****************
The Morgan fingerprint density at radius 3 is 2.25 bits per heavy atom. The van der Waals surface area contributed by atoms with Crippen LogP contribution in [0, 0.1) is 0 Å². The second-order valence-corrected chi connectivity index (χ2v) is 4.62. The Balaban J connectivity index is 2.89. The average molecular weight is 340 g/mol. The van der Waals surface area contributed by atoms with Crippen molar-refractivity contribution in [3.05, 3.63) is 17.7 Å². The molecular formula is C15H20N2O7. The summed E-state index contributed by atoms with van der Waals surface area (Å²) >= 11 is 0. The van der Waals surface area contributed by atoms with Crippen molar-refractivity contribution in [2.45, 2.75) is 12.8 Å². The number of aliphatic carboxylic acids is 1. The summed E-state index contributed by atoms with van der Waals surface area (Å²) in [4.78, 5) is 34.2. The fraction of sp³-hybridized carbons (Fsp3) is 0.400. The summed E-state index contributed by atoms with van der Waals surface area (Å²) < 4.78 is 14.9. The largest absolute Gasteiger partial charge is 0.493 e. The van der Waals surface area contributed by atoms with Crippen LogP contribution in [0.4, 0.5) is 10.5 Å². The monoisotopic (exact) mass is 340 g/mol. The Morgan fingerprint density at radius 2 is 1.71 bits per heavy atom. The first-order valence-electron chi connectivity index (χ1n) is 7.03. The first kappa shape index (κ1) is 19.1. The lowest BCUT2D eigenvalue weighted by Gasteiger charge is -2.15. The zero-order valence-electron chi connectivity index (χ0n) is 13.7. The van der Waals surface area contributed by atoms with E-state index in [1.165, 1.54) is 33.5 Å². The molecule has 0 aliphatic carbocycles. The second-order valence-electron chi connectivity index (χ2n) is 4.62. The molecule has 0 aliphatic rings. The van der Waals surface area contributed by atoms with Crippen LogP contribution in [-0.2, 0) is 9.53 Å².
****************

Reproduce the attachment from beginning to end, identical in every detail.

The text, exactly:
The Morgan fingerprint density at radius 3 is 2.25 bits per heavy atom. The van der Waals surface area contributed by atoms with Crippen LogP contribution in [0, 0.1) is 0 Å². The second-order valence-corrected chi connectivity index (χ2v) is 4.62. The Balaban J connectivity index is 2.89. The average molecular weight is 340 g/mol. The van der Waals surface area contributed by atoms with Crippen molar-refractivity contribution in [3.05, 3.63) is 17.7 Å². The molecular formula is C15H20N2O7. The summed E-state index contributed by atoms with van der Waals surface area (Å²) >= 11 is 0. The van der Waals surface area contributed by atoms with Crippen molar-refractivity contribution in [2.45, 2.75) is 12.8 Å². The number of aliphatic carboxylic acids is 1. The summed E-state index contributed by atoms with van der Waals surface area (Å²) in [4.78, 5) is 34.2. The fraction of sp³-hybridized carbons (Fsp3) is 0.400. The summed E-state index contributed by atoms with van der Waals surface area (Å²) < 4.78 is 14.9. The largest absolute Gasteiger partial charge is 0.493 e. The van der Waals surface area contributed by atoms with Crippen LogP contribution in [0.4, 0.5) is 10.5 Å². The monoisotopic (exact) mass is 340 g/mol. The Morgan fingerprint density at radius 2 is 1.71 bits per heavy atom. The first-order valence-electron chi connectivity index (χ1n) is 7.03. The first kappa shape index (κ1) is 19.1. The lowest BCUT2D eigenvalue weighted by Gasteiger charge is -2.15. The zero-order valence-electron chi connectivity index (χ0n) is 13.7. The van der Waals surface area contributed by atoms with E-state index in [1.165, 1.54) is 33.5 Å². The molecule has 0 aliphatic carbocycles. The second-order valence-electron chi connectivity index (χ2n) is 4.62. The molecule has 0 aliphatic rings. The van der Waals surface area contributed by atoms with Crippen LogP contribution in [-0.2, 0) is 9.53 Å².